Stronger when we work together: Lessons from the Brazilian Soy Moratorium

By Chris Schraeder June 10, 2015
  • The Brazilian Soy Moratorium offers important lessons in fighting deforestation worldwide.
  • Cargill is honored to be recognized by the Keystone Policy Center for our role in implementing the Brazilian Soy Moratorium.
  • As we approach the ten year anniversary of the moratorium, we are deepening our commitment and expanding our efforts across all commodities.

Since 2006, Cargill has played a critical role in stemming the spread of deforestation in the Amazon biome as a participant in the Brazilian Soy Moratorium, a voluntary zero-deforestation agreement. The moratorium has been considered a resounding success because it helped slow deforestation and reduced global demand for soy grown on deforested land. It has contributed to a dramatic drop in deforestation in the region: the annual rate of deforestation in Brazil’s Amazon region has decreased by nearly 80 percent.

But it wasn’t clear from the start that the moratorium was bound for success. Beginning in the mid-1990s, deforestation in the Brazilian Amazon accelerated as hectare after hectare of forest land was cleared for cattle grazing, agriculture and other uses – including growing demand for soybeans. By the early 2000s, as the effects became more pronounced, scientists and NGOs started raising concerns about the dramatic global consequences if the rate of deforestation continued.

As pressure increased from customers and stakeholders, Cargill was among a number of organizations that came together to take action – including Greenpeace and McDonald’s. Cargill responded by bringing together other industry stakeholders, and together the organizations created a Brazilian task force made up of industry and NGO representatives. Cargill has also worked with The Nature Conservancy since 2004 to make informed business decisions and guide policy.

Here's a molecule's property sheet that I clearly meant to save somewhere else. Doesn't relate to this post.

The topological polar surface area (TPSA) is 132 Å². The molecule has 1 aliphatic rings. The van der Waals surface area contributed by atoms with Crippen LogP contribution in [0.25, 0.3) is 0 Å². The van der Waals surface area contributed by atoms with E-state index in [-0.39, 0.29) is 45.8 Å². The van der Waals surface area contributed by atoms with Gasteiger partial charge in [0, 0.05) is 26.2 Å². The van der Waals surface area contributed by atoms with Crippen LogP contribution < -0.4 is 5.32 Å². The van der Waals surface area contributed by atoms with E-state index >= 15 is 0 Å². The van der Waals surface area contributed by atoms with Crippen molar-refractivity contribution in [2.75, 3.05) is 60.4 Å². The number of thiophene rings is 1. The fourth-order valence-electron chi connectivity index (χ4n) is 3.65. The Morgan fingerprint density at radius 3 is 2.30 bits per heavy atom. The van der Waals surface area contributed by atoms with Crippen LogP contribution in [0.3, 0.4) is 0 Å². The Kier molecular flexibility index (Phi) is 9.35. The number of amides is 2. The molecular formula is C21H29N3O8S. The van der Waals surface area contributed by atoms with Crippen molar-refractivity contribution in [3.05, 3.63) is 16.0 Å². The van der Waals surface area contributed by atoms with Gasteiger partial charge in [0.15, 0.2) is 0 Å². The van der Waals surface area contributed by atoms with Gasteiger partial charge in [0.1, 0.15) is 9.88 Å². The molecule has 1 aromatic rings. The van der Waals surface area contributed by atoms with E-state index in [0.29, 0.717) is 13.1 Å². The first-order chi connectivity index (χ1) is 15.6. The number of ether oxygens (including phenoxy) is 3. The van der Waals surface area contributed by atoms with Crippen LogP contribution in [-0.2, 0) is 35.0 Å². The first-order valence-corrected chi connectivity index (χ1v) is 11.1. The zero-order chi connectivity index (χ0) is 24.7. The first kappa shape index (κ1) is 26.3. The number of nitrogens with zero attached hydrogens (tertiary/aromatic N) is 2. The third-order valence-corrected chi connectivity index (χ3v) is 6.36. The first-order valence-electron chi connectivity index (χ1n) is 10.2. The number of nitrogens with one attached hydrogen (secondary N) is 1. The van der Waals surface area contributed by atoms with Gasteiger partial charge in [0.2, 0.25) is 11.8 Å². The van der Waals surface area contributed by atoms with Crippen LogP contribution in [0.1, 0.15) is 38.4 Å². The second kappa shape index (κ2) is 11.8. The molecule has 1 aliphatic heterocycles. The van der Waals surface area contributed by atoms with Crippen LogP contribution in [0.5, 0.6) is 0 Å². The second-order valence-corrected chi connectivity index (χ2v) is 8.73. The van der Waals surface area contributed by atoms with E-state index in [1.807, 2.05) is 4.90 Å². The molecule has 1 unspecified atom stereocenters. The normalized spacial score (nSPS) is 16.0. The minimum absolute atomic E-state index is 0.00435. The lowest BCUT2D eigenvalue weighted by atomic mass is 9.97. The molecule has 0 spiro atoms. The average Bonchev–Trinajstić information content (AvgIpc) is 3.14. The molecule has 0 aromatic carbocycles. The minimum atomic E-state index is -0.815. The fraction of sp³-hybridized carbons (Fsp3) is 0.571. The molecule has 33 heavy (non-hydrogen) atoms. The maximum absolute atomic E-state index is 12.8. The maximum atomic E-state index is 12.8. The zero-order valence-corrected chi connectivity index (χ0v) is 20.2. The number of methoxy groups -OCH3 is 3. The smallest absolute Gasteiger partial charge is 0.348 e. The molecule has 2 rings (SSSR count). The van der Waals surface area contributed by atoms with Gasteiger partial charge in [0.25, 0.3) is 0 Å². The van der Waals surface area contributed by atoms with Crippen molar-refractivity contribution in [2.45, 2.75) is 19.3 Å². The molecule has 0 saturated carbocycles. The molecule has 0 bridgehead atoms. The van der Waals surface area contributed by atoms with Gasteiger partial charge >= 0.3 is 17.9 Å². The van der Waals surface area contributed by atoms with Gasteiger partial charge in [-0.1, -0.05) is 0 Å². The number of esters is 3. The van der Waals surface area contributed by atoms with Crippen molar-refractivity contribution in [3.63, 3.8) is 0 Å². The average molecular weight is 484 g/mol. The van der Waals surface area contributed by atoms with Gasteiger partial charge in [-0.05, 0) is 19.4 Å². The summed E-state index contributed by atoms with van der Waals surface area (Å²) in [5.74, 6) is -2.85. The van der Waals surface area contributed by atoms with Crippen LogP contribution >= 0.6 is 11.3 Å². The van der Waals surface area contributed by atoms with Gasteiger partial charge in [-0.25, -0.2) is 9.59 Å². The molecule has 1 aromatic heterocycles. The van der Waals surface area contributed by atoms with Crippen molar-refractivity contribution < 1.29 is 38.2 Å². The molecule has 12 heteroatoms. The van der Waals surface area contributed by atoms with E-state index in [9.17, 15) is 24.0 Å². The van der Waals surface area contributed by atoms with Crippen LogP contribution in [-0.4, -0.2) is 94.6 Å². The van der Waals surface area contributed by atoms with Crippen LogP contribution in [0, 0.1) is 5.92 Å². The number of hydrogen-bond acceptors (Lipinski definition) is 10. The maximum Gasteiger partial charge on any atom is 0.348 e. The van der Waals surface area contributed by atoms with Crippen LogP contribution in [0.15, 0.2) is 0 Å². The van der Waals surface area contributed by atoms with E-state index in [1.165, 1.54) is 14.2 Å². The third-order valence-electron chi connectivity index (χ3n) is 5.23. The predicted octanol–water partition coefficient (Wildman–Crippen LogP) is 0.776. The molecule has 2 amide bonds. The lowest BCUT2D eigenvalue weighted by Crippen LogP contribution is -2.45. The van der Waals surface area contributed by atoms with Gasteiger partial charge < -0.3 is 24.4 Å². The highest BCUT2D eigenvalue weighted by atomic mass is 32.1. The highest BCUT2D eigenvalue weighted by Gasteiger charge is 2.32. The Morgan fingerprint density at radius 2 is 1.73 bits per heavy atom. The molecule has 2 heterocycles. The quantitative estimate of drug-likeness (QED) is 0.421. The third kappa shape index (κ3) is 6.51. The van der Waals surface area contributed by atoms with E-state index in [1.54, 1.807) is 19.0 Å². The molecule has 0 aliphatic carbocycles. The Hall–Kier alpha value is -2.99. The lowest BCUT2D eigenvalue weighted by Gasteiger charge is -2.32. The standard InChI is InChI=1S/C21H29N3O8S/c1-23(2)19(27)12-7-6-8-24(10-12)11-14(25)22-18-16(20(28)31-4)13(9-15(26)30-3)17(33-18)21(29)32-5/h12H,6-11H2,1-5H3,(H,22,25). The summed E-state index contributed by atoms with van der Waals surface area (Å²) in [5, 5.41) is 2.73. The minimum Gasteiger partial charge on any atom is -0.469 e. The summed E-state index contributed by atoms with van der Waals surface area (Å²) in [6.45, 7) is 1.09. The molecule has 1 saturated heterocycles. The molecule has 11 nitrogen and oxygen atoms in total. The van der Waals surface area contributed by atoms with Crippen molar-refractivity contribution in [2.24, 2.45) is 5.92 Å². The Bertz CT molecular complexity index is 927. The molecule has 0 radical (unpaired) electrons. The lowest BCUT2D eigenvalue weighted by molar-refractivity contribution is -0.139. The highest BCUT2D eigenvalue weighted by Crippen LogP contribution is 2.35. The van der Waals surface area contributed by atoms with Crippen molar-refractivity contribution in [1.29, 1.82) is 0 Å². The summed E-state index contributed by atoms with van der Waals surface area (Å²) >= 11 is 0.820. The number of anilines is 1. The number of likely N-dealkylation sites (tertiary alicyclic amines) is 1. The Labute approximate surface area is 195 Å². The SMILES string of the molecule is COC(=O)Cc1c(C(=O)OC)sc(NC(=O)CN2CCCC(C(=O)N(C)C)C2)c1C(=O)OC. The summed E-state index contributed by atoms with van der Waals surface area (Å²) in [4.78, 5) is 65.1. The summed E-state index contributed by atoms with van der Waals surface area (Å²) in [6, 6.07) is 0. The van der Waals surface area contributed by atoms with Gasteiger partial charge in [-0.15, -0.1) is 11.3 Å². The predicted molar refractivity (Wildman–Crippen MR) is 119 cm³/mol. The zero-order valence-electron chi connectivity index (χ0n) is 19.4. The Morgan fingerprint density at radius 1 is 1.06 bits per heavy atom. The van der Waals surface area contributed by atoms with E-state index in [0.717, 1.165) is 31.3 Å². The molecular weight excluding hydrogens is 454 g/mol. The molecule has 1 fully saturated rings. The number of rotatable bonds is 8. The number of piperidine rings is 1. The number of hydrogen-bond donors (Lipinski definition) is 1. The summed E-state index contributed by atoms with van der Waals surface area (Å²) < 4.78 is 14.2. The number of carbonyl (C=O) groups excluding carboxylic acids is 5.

“The soy moratorium was so important because it was the first time that you get the major players in a specific supply chain agreeing things need to change in order for things to stay the same,” said Paulo Sousa, business unit leader, Cargill Grain and Oilseed Supply Chain Brazil. “I mean for us to keep on operating and supplying our customers worldwide we need to change the way we source our products.”

As a result, major soybean traders agreed not to purchase soy grown on lands deforested after July 2006 in the Brazilian Amazon. Since then, the Brazilian government has also played an important role by improving legal enforcement in the region. Such a major multi-stakeholder collaboration was unprecedented. It required a shared belief that the Amazon is a vital resource that needs to be preserved and protected, and it required a commitment to build trust and confidence with other stakeholders.

These efforts were recently recognized by the Keystone Policy Center, which honored Cargill, Greenpeace and McDonald’s with the Leadership in Environment Award

“Organizations like Cargill, McDonald’s and Greenpeace […] are demonstrating how we are better and stronger when we work together to find common ground,” said Christine Scanlan, President and CEO of the Keystone Policy Center. “The Keystone Policy Center is honored to recognize their work – and to challenge others to follow their examples.”

Deforestation continues to be an issue worldwide, contributing to loss of critical habitat and emissions of carbon dioxide into the atmosphere.

As a signatory to the U.N.’s New York Declaration on Forests, Cargill is committed to halving deforestation in it supply chains by 2020 and eliminating it by 2030. The lessons from the Brazilian Soy Moratorium set the stage for supply-chain governance of other commodities.

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